The thing I notice about Richard is that he has stolen my appetite. When we meet for the first time at that Ethiopian restaurant downtown, I am staring first at his thin mustache and brown eyes. And then I am staring at my noodles and brimming with doubt.
When he talks, I am disgraced by the realization that I do not know where my bathroom scale is. Did my ex-husband take it? When Richard asks me a question about my work, I am looking down at the waist of my jeans shorts, furious with them for cutting into my flesh.
We walk to a bar. The date is going well for sure. His tongue lingers before it pushes out my name. He seems perplexed by my smile. The date is going well.
It is two nights later and I still have not eaten. My stomach rumbles under the cool softness of his palms. When he suggests breakfast I am fuming. I wonder at his audacity. How much more do you want from me, I strain to ask.
Two weeks later, I am two sizes down. My mouth is dry and his mustache is taunting me with its thinness. He is still caught off guard by my smile. His tongue still licks at my name. I find comfort only in the stillness of his absence and the aching of my emerging knee bones knocking into each other when I sleep.
A month later, I discover that he always smells like food. His breath is garlic and oregano. The shoulders of his shirt smell vaguely of vegetable broth. I am inconsolable. When he leaves my house that evening, I light up a bundle of sage and wave it around my kitchen. In the middle of the night an impulse strikes me: I must drench the floor in bleach and scrub and scrub and scrub...
When spring comes he says, “This is my mother.” And I am confused by the bread basket in the middle of the table. Who will eat this? I long to accuse the waiter.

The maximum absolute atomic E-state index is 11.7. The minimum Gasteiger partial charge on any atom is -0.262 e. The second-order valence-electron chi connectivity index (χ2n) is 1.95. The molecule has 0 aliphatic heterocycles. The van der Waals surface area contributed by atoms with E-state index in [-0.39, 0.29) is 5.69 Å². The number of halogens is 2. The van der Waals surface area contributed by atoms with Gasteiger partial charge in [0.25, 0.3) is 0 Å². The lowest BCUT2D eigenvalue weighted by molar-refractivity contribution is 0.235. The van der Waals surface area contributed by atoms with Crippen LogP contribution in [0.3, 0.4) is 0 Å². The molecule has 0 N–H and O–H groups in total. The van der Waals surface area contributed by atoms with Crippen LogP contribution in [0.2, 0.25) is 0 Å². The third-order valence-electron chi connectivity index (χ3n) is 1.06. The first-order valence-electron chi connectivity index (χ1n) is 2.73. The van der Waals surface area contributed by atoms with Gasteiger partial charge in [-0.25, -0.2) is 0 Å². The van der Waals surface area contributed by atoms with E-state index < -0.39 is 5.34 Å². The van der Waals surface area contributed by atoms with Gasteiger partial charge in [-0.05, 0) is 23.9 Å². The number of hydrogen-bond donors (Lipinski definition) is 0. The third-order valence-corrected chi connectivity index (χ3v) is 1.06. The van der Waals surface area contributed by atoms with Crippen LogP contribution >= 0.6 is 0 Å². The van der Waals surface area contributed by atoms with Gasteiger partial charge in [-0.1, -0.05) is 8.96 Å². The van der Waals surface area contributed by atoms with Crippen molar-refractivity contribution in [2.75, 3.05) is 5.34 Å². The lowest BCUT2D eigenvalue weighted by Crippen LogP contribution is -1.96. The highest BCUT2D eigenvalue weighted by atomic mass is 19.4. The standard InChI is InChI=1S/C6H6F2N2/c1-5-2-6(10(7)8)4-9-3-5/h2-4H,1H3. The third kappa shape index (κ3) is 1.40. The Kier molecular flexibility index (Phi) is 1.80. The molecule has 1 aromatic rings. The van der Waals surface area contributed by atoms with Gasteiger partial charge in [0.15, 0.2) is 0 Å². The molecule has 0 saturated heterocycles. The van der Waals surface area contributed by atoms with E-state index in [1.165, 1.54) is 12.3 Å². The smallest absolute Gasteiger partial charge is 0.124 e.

That night his head is between my legs, his tongue lapping up every drop of me. His fingers are digging into my hipbones and for a moment I am not brimming with doubt.
That summer I am freezing and a thin layer of hair sprouts from the tops of my feet. I wear socks to the lake. His fingers graze my neck and I can’t see his eyes behind his sunglasses. He offers me a popsicle and I feel suddenly exhausted. When he kisses me, my mouth disappears into his.
That fall, he puts his fingers around my disappearing wrist and asks me if I’ll marry him. I whisper, “yes,” instead of, “what more do you want from me?”
At the wedding, I cannot stand for long. The weight of the veil makes my neck throb. His eyes are wide and greedy, taking in every inch of me. His smile is shining in my eyes like the light from my fridge. I think I am smiling back. In the bathroom, I lose a tooth.
One day he comes home and I am lying on the kitchen floor. He asks me if we should start trying for a baby. That night I rise up in bed because my spine hurts and my hipbones ache. His hot hand snakes beneath the blanket and lifts my sleep shirt to squeeze what’s left of me.
After we make love, he whispers, “I need you” and falls asleep. I crawl onto the wooden floor of the bedroom, to the moist linoleum of the kitchen, to the scratchy carpet of the living room, to the freezing driveway outside. There I stand in the winter night and stare out into the street.
I notice first that my nose is not filled with garlic and oregano, that though I crawled all the way here my knees do not ache, that though I am sock-less, my feet are not cold, that though I am up at this godless hour, I do not crave that appetite-suppressing mix of sage and bleach.
Then I get into the car and drive until the sun rises. In a new town, there is a billboard for an Indian restaurant. I find a seat in a booth there and eat like I’ve never eaten before.
Siyanda Mohutsiwa is a writer and satirist from Botswana. She is a recent graduate of the Iowa writers workshop and a program coordinator at the International Writing Program. She lives in Iowa city.